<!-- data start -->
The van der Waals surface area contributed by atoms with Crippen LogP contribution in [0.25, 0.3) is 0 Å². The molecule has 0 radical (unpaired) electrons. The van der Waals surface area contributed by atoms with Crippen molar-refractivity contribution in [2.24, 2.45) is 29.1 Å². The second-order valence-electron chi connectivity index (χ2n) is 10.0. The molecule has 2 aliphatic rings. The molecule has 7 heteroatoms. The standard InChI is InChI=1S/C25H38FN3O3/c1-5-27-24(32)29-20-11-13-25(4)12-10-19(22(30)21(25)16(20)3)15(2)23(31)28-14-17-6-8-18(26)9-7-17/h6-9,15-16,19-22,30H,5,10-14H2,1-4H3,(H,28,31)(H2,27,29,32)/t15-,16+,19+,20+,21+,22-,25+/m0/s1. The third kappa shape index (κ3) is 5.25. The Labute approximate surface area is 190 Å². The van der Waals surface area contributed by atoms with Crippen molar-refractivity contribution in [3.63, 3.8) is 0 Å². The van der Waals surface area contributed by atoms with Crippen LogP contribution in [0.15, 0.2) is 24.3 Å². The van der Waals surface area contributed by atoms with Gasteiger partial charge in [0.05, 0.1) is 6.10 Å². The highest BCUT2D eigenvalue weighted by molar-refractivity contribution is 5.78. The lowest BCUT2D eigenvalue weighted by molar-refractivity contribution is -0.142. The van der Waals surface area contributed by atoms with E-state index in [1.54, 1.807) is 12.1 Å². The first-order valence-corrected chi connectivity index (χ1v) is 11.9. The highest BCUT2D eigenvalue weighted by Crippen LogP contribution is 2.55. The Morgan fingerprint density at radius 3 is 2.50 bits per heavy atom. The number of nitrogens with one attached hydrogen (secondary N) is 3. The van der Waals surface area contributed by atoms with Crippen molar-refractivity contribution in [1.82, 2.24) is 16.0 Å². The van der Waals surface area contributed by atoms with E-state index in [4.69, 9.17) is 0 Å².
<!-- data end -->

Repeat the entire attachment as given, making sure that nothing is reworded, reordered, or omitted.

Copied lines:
The van der Waals surface area contributed by atoms with Crippen LogP contribution in [0.25, 0.3) is 0 Å². The molecule has 0 radical (unpaired) electrons. The van der Waals surface area contributed by atoms with Crippen molar-refractivity contribution in [2.24, 2.45) is 29.1 Å². The second-order valence-electron chi connectivity index (χ2n) is 10.0. The molecule has 2 aliphatic rings. The molecule has 7 heteroatoms. The standard InChI is InChI=1S/C25H38FN3O3/c1-5-27-24(32)29-20-11-13-25(4)12-10-19(22(30)21(25)16(20)3)15(2)23(31)28-14-17-6-8-18(26)9-7-17/h6-9,15-16,19-22,30H,5,10-14H2,1-4H3,(H,28,31)(H2,27,29,32)/t15-,16+,19+,20+,21+,22-,25+/m0/s1. The third kappa shape index (κ3) is 5.25. The Labute approximate surface area is 190 Å². The van der Waals surface area contributed by atoms with Crippen molar-refractivity contribution in [3.63, 3.8) is 0 Å². The van der Waals surface area contributed by atoms with Crippen LogP contribution in [0.15, 0.2) is 24.3 Å². The van der Waals surface area contributed by atoms with Gasteiger partial charge in [0.05, 0.1) is 6.10 Å². The highest BCUT2D eigenvalue weighted by molar-refractivity contribution is 5.78. The lowest BCUT2D eigenvalue weighted by molar-refractivity contribution is -0.142. The van der Waals surface area contributed by atoms with E-state index in [1.54, 1.807) is 12.1 Å². The first-order valence-corrected chi connectivity index (χ1v) is 11.9. The highest BCUT2D eigenvalue weighted by Crippen LogP contribution is 2.55. The Morgan fingerprint density at radius 3 is 2.50 bits per heavy atom. The number of nitrogens with one attached hydrogen (secondary N) is 3. The van der Waals surface area contributed by atoms with Crippen molar-refractivity contribution in [1.82, 2.24) is 16.0 Å². The van der Waals surface area contributed by atoms with E-state index in [4.69, 9.17) is 0 Å².